After living in their North Oaks home for six years, Brian and Mara Winke were ready to make some major changes. The couple’s flat-roofed midcentury modern abode, built in 1971, was like a car from that era. It had a cool retro design, with expanses of glass facing a wooded pond, and an innovative open floor plan. But like those old cars, it was stuck in an antiquated time, with features and function that didn’t fit how they lived with their two school-age children today.The Winkes’ first order of business was to remodel the cramped, narrow galley kitchen. It was so small that they had to set the refrigerator around the corner in a back entryway.
“We both couldn’t cook in the kitchen at the same time,” said Mara.
But the characteristics that attracted the Winkes to the home in 2007 also gave them reasons to expand their renovation horizons.
“Everything is connected in a house like this,” said Brian. “So whatever we did would have an impact on the rest of it.”
The couple started to explore a reconfigured floor plan, working with architects Jackie Millea and John Barbour and designer Kurt Gough from Shelter Architecture in Minneapolis.
The design would retain the existing footprint, but remove an interior wall to open up the sightlines to the fantastic view. The new design also involved relocating the kitchen and, finally, creating a comfortable owners’ suite.
But the discovery of water damage and mold soon spoiled the couple’s grand plans. As part of other home improvements, the Winkes were in the process of replacing the original rubber-membrane roof. When the contractor peeled back layers of the roof, it revealed moisture infiltration into the insulation, rotting ceiling joists and water issues inside the walls.
“There was a poor connection between the two roof systems when a previous owner had done an addition,” Gough speculated. “Water damage was down the walls, too.”
The Winkes were devastated. Shelter and the contractor, Deschane Remodeling, would have to rebuild parts of exterior walls, as well as devise a way to improve water drainage on the roof. The project’s scope grew, and the added costs would take a big chunk out of the Winkes’ planned renovation budget.
“It was scary and stressful,” said Mara. “We had to make so many decisions in a short period of time.”
The Winkes’ situation was a severe case of unexpected costs, said Gough. “But in an older house, you can run across surprises when the walls are opened up. Construction methods weren’t as standardized back then.”
The couple decided to approach the unanticipated changes as an opportunity, rather than a setback.
“We could build the house from the inside out,” said Brian, “and get everything we wanted.”
By gutting the spaces and starting over, the Winkes also got energy-efficient spray-foam insulation in the walls, improved ventilation and energy-saving mechanical systems.
In the end, the couple had to increase their financial investment for the expanded renovation project. “But we never lost sight of the goal — to create a livable, modern home that fit with the original design intent,” said Millea. “And to keep it within their budget.”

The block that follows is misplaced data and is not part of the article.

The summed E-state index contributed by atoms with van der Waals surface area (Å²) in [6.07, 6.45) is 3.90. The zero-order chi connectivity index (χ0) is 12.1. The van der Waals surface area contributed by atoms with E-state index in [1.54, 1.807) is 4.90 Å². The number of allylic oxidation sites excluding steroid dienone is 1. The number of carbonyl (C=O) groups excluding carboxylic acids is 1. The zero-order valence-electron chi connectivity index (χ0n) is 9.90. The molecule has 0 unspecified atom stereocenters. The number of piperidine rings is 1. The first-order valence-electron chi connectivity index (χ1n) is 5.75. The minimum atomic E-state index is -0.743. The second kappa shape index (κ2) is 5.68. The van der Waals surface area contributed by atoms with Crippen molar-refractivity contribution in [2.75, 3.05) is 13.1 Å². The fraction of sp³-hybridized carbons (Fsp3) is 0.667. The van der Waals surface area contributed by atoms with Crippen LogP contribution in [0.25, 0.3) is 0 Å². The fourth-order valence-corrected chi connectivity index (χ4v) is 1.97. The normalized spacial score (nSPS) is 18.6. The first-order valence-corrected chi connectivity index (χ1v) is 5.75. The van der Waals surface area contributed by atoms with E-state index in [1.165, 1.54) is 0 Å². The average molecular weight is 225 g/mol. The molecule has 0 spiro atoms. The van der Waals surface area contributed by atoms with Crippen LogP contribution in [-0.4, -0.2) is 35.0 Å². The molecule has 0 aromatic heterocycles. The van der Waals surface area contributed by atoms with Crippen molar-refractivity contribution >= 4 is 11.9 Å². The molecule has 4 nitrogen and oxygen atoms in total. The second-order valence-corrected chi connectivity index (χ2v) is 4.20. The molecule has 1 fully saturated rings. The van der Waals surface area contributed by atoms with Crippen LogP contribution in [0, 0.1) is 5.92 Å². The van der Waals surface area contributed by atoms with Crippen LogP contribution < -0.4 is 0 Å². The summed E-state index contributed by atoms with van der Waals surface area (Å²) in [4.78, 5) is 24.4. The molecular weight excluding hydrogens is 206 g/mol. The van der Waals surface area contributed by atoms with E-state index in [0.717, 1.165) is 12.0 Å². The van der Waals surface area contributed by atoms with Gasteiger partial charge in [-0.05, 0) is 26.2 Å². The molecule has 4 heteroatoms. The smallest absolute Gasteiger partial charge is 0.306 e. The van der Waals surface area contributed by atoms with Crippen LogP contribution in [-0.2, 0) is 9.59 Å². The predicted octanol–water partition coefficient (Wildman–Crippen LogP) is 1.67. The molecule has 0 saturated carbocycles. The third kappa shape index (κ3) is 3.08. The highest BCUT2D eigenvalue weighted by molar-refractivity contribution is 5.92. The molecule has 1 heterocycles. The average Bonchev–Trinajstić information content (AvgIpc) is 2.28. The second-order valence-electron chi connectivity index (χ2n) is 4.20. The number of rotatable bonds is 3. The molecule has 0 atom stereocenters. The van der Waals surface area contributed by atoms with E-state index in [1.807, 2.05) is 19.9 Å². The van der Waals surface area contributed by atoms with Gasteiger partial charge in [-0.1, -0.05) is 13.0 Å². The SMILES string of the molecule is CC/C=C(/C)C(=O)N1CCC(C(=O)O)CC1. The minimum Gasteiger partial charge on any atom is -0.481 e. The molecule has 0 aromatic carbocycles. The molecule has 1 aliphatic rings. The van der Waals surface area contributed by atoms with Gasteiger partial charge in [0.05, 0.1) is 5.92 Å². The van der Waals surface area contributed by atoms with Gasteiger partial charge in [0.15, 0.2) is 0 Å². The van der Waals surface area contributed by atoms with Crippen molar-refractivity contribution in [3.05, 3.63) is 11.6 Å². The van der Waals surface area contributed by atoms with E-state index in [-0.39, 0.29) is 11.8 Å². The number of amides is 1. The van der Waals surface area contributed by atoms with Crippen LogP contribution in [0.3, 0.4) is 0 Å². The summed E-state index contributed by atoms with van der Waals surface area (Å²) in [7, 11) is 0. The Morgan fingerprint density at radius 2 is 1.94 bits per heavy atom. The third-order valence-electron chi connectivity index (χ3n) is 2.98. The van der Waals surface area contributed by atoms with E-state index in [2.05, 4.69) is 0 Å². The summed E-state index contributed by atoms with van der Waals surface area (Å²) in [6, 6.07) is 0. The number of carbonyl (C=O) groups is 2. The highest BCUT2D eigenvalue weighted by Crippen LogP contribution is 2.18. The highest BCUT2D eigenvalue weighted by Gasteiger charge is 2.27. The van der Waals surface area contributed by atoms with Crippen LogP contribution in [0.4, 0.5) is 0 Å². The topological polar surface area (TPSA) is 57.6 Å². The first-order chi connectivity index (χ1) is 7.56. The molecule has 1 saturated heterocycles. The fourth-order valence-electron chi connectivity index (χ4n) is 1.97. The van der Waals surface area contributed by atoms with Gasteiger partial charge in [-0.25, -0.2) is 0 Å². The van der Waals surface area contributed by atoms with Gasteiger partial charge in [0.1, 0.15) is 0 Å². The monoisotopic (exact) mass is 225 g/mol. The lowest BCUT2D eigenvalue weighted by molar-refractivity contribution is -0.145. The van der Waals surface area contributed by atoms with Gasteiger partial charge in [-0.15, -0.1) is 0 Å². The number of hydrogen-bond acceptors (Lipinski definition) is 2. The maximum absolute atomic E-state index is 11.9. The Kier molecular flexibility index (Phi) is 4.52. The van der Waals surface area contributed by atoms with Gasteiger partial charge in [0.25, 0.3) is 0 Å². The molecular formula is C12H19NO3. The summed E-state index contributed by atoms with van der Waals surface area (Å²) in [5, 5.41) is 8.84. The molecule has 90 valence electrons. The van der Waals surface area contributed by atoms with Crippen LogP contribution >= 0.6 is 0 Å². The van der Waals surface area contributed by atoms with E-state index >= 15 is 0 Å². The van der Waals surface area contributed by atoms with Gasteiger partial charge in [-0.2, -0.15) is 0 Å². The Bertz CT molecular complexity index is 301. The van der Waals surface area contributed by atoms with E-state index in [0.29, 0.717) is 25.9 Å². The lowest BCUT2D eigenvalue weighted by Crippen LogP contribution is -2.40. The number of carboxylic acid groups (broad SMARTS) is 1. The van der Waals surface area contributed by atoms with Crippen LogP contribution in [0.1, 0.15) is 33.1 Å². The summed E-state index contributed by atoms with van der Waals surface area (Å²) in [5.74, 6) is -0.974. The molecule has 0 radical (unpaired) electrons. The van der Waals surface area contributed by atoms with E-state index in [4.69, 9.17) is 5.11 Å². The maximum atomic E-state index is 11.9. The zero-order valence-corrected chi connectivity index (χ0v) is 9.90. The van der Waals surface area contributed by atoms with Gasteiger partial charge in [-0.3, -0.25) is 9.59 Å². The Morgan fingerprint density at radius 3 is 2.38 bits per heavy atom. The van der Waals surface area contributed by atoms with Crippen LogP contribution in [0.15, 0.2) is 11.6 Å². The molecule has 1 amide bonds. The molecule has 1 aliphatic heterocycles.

To keep down costs, Mara spent endless hours sourcing many of the materials — from bathroom tile to pendant lights. “All my shopping was done late at night online,” she said.
The renovated L-shaped main floor is composed of fluid spaces that strategically draw the eye to new floor-to-ceiling windows covering the rear wall. “We kept the same glass proportion — but updated the performance of the windows,” said Gough. The high vista of tree branches and water “feels like you’re living in a treehouse,” added Mara.
To anchor the living room, Millea designed a minimalist linear gas fireplace on a high-profile wall surrounded by dry-stacked tile, found by Mara. “It has a midcentury modern look, but was more affordable than a mortar-and--stone installation,” she said.
A floating gray porcelain-tile hearth also adds seating space when the couple entertain. Between the living room and office, Shelter built a span of wall, painted gallery white, so “they could display their artwork,” said Gough.
Beyond the living room, the spacious cook’s kitchen boasts a quartz-topped center island that’s almost as big as the original narrow galley space. The two-toned palette of reflective gun metal gray and white cabinets mixes cool ultramodern style with a warm gray-washed oak floor to replace the outdated wood parquet.
A big splurge was an oversized stainless-steel refrigerator built into an alcove next to the coffee bar. It was worth the extra cost because it fits like a puzzle piece, said Brian. For a final flourish, Mara hung a stark white stag’s head above the sink. “We put a Rudolph nose on it at Christmastime,” she said.
Shelter’s design for the Winkes’ new bedroom suite is another example of how reconfigured existing spaces can result in better functionality. The team converted two main-floor bedrooms into one master bedroom — relocated to the rear of the home for pond views — and outfitted it with today’s must-have walk-in closet and large bathroom. They also carved out a separate space for a home office/den, which is “a cozy place to read or watch TV after the kids go to bed,” said Mara.
The Winkes continued the remodeling into the lower level by installing new tile and carpet and even adding a Scandinavian-style sauna.
After all the turmoil and second-guessing, Mara and Brian love that their revitalized flat-roofed residence still honors the home’s midcentury modern spirit.
“When you do the entire house all at once, you can have a singular vision and it all fits together,” Mara said.
Brian’s favorite part? “I know that what’s behind the walls is solid and done right,” he said.